Libyan fighters are poised for assaults on two of Muammar Gaddafi's last remaining strongholds, Bani Walid and Sirte, but renewed negotiations have raised hopes for a peaceful end to the standoff.
Fighters for the National Transitional Council (NTC) on Monday exchanged fire with Gaddafi loyalists as they advanced closer to the besieged city of Bani Walid, and were awaiting orders to launch their final attack after negotiations over its surrender collapsed a day earlier.
"Rebels have pushed to within seven kilometres of the centre of Bani Walid. They exchanged fire with some of Gaddafi's forces," Al Jazeera's Sue Turton said on Monday, reporting from near the city.
"But they have since retreated a little bit instead of setting up a defensive position there," she added. "And the reason for that is, we have more talks".
Rebels said another group had come forward to negotiate, distancing themselves from those conducting previous talks, our correspondent said.
"The rebels yet again have said they will stall going any further, they have pulled back and they are waiting yet again to see if they can come to an agreement."
Troop strength estimate
Abdullah Kanshil, a negotiator for the fighters, said on Sunday that the earlier talks had broken down after Gaddafi loyalists insisted the fighters put down their weapons before entering Bani Walid, some 150km southeast of Tripoli.
On Sunday Turton said the fighters were hoping the people in the town would rise up against supporters of Gaddafi.
Turton reported that fighters outside Bani Walid estimated the number of Gaddafi troops remaining in the town at less than 100.
"This is aside from the Gaddafi loyalists who we've heard have come out, who are manning checkpoints ... civilians who have weapons," she said.
Meanwhile, in Gaddafi's hometown of Sirte, in the east of the country, negotiations also continued for the city's surrender.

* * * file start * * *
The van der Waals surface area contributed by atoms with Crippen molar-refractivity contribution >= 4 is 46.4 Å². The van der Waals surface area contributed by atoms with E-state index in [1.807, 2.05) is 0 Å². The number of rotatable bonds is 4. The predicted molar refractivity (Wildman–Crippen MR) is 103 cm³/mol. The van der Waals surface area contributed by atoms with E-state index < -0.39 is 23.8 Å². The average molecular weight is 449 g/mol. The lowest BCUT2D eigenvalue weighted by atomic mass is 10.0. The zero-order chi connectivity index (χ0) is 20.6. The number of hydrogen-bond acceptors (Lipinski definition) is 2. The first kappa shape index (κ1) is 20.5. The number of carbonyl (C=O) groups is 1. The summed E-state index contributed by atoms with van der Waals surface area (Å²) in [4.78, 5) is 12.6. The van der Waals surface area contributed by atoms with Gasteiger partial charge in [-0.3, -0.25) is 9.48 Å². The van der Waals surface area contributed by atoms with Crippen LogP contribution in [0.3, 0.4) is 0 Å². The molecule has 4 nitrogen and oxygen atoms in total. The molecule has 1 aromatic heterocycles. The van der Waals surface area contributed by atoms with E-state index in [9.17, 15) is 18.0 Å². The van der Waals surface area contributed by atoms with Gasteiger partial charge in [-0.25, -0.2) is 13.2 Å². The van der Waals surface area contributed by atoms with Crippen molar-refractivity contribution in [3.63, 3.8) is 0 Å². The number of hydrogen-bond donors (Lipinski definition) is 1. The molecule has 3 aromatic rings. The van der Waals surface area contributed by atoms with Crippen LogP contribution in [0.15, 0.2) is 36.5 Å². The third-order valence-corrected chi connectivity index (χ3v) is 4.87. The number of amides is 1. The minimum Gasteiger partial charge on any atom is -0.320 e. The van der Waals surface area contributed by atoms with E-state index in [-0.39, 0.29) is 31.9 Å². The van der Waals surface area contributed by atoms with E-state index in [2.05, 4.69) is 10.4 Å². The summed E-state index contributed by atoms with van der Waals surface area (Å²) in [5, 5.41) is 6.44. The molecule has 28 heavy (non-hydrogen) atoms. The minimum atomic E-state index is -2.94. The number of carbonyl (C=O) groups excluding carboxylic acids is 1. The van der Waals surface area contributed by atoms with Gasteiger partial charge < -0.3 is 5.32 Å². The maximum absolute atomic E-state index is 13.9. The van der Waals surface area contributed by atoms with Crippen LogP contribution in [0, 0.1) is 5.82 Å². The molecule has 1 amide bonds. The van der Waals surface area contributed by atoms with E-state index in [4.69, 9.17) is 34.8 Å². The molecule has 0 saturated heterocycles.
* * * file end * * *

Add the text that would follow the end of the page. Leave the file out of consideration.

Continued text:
Bani Walid and Sirte, along with Sabha deep in the Sahara desert, are the last pockets of support for Gaddafi whose whereabouts has been a mystery since he was toppled from power last month.
On Sunday, Al Jazeera's Andrew Simmons, reporting from Al-Saddadah, southeast of Tripoli, said he had heard reports of fighting within Bani Walid.
"This could be that that there are sleeper groups in that town [of Bani Walid] who are very much supporting the revolution and have started to rise in some parts of the town," he said.
Earlier on Sunday, speaking in the eastern city of Benghazi, Ahmed Bani, the NTC's military spokesman, said that its fighters were in control of key strategic points around Bani Walid.
"Soon Bani Walid will be liberated completely," he said.
Chinese arms firms
In another development, media reports on Monday suggested that Chinese arms firms had offered to sell weapons worth about $200m to Gaddafi's forces in July.
The Globe and Mail and New York Times newspapers reported that documents found abandoned in Tripoli indicated that Chinese companies offered to sell rocket launchers, anti-tank missiles and other arms to Gaddafi's forces, despite bans on such sales.
China's foreign ministry on Monday acknowledged that Chinese arms firms had held talks with Libyan officials, but behind the government's back.
"We have clarified with the relevant agencies that in July the Gaddafi government sent personnel to China without the knowledge of the Chinese government and they engaged in contact with a handful of people from the companies concerned," Jiang Yu, a ministry spokesman, said in Beijing.